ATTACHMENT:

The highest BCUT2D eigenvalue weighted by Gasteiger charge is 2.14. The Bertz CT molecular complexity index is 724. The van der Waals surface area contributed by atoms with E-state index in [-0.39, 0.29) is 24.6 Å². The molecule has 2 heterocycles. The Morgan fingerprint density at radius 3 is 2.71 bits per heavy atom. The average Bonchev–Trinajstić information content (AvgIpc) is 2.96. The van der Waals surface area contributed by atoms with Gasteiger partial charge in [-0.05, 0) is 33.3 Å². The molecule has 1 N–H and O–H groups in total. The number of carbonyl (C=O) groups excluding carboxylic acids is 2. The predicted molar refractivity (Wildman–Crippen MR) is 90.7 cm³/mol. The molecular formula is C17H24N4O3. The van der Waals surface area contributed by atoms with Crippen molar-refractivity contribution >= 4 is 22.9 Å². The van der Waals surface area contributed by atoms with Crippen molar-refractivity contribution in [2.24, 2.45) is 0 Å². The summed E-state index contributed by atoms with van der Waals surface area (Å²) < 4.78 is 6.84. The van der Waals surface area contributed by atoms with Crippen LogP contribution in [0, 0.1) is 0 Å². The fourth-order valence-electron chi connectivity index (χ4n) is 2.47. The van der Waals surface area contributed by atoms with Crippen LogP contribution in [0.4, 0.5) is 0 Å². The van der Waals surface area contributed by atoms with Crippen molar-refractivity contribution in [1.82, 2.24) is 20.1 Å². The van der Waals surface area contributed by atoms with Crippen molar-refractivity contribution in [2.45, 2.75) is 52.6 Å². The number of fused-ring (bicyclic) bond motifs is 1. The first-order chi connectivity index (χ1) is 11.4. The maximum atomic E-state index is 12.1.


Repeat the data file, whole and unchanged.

The highest BCUT2D eigenvalue weighted by Gasteiger charge is 2.14. The Bertz CT molecular complexity index is 724. The van der Waals surface area contributed by atoms with E-state index in [-0.39, 0.29) is 24.6 Å². The molecule has 2 heterocycles. The Morgan fingerprint density at radius 3 is 2.71 bits per heavy atom. The average Bonchev–Trinajstić information content (AvgIpc) is 2.96. The van der Waals surface area contributed by atoms with Gasteiger partial charge in [-0.05, 0) is 33.3 Å². The molecule has 1 N–H and O–H groups in total. The number of carbonyl (C=O) groups excluding carboxylic acids is 2. The predicted molar refractivity (Wildman–Crippen MR) is 90.7 cm³/mol. The molecular formula is C17H24N4O3. The van der Waals surface area contributed by atoms with Crippen molar-refractivity contribution >= 4 is 22.9 Å². The van der Waals surface area contributed by atoms with Crippen molar-refractivity contribution in [2.24, 2.45) is 0 Å². The summed E-state index contributed by atoms with van der Waals surface area (Å²) < 4.78 is 6.84. The van der Waals surface area contributed by atoms with Crippen LogP contribution in [0, 0.1) is 0 Å². The fourth-order valence-electron chi connectivity index (χ4n) is 2.47. The van der Waals surface area contributed by atoms with Crippen LogP contribution in [0.4, 0.5) is 0 Å². The van der Waals surface area contributed by atoms with Crippen molar-refractivity contribution in [1.82, 2.24) is 20.1 Å². The van der Waals surface area contributed by atoms with Crippen molar-refractivity contribution in [2.45, 2.75) is 52.6 Å². The number of fused-ring (bicyclic) bond motifs is 1. The first-order chi connectivity index (χ1) is 11.4. The maximum atomic E-state index is 12.1.